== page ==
Perhaps Martin (Money Saving Expert) Lewis would enjoy reading this?

    1. Trevor Post author

      Oh, yes, it was very clearly a bespoke letter, signed in person by the writer, and giving a direct line phone number on which I reached him straight away this morning without having to go through a switchboard. That in itself is pretty fine. Should have mentioned that, too, really.

  2. James

    well, that’s handy! I just got an unsolicited letter from the Cov asking me to change my password (no reason given) with the same paper form. I was not sure it wasn’t a paper-based fishing attempt so googled it and came to your website. Thanks for confirming it’s legit.

    On reflection, it doesn’t ask for my existing password so no-one but the Cov can do much with a proposed password and no bank details (my iPhone barcode app shows that the barcode is the same number as the one written to the left of the barcode – so that appears safe).

    Who scans the barcode and types in my new password though? …do they know which account they are typing the password in for? I would assume not (for security reasons), but this is not explicitly pointed out so I will not be using it.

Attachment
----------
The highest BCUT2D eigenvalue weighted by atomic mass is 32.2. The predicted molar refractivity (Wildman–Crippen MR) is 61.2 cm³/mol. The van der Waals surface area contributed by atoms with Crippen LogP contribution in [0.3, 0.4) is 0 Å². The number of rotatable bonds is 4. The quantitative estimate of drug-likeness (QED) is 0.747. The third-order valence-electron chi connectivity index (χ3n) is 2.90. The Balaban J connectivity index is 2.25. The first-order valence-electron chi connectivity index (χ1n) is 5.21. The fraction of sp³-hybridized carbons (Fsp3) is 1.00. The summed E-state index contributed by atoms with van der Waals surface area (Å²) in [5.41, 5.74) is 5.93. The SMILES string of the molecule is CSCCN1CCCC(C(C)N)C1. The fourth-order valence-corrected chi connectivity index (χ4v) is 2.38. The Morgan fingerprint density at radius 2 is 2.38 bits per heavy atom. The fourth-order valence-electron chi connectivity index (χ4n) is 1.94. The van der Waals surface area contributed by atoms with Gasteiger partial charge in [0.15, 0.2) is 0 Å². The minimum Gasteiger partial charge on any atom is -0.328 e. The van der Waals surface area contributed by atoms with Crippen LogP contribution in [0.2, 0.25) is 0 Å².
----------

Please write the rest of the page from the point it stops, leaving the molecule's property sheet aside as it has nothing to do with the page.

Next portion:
…having written all that, I can change my password online anyway, but nevertheless…

  3. Phil Sawyer

    Hello James. The barcode is used by us and contains a key that our systems use to link to your customer record. It’s not ‘understandable’ by the human operator who keys in your password, so at no point does a user have your password alongside your account record.

    If you need any help, call us on 0800 121 8899. You can check this is a genuine number on .

    (Sorry for crashing your blog comments, Trevor. Old habits die hard 😉 )

    Phil Sawyer

    1. JCHHenderson

      Hi Phil – thanks for responding!!

      I was able to change my password online as it happens, but thanks for the clarification.

      Perhaps, in in the future, you can highlight this on the form?

      thanks again,

      (Trevor – also apologies from me for using your website in this manner).

      1. Trevor Post author

        No problem. Always nice to get comments on here. (It doesn’t happen often now that most communication’s moved on to social media.)

  4. JCHHenderson

    …by the way, just to crash again…

    Trevor – I love your lego photography, especially the one were the Lego dudes are building a car with the instructions in the background!